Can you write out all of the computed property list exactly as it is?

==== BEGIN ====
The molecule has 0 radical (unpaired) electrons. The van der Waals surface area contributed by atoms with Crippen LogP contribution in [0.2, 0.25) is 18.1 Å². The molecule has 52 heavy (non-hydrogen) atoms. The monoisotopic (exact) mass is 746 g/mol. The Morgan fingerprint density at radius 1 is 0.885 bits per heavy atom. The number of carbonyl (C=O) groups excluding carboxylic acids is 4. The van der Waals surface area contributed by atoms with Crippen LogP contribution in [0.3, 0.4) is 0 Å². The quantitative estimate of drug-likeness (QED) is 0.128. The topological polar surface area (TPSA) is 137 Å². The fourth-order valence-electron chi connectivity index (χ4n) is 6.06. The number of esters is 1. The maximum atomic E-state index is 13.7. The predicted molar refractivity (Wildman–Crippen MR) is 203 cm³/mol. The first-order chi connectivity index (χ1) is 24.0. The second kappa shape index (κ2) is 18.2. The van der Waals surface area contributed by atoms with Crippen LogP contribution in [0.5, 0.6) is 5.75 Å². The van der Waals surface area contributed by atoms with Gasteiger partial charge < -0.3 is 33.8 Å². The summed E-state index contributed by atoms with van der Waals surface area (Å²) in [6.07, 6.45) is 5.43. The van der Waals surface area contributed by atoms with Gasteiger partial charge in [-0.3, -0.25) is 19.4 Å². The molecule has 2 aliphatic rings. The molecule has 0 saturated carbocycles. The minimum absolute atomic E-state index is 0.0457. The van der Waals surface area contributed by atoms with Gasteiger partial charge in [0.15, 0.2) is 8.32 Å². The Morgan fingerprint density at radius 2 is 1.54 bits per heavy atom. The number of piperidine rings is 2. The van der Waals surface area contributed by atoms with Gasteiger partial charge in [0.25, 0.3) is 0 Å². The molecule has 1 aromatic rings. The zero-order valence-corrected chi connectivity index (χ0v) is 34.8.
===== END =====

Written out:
The molecule has 0 radical (unpaired) electrons. The van der Waals surface area contributed by atoms with Crippen LogP contribution in [0.2, 0.25) is 18.1 Å². The molecule has 52 heavy (non-hydrogen) atoms. The monoisotopic (exact) mass is 746 g/mol. The Morgan fingerprint density at radius 1 is 0.885 bits per heavy atom. The number of carbonyl (C=O) groups excluding carboxylic acids is 4. The van der Waals surface area contributed by atoms with Crippen LogP contribution in [0.3, 0.4) is 0 Å². The quantitative estimate of drug-likeness (QED) is 0.128. The topological polar surface area (TPSA) is 137 Å². The fourth-order valence-electron chi connectivity index (χ4n) is 6.06. The number of esters is 1. The maximum atomic E-state index is 13.7. The predicted molar refractivity (Wildman–Crippen MR) is 203 cm³/mol. The first-order chi connectivity index (χ1) is 24.0. The second kappa shape index (κ2) is 18.2. The van der Waals surface area contributed by atoms with Crippen LogP contribution in [0.5, 0.6) is 5.75 Å². The van der Waals surface area contributed by atoms with Gasteiger partial charge < -0.3 is 33.8 Å². The summed E-state index contributed by atoms with van der Waals surface area (Å²) in [6.07, 6.45) is 5.43. The van der Waals surface area contributed by atoms with Gasteiger partial charge in [-0.3, -0.25) is 19.4 Å². The molecule has 2 aliphatic rings. The molecule has 0 saturated carbocycles. The minimum absolute atomic E-state index is 0.0457. The van der Waals surface area contributed by atoms with Gasteiger partial charge in [0.15, 0.2) is 8.32 Å². The Morgan fingerprint density at radius 2 is 1.54 bits per heavy atom. The number of piperidine rings is 2. The van der Waals surface area contributed by atoms with Gasteiger partial charge in [0.25, 0.3) is 0 Å². The molecule has 1 aromatic rings. The zero-order valence-corrected chi connectivity index (χ0v) is 34.8.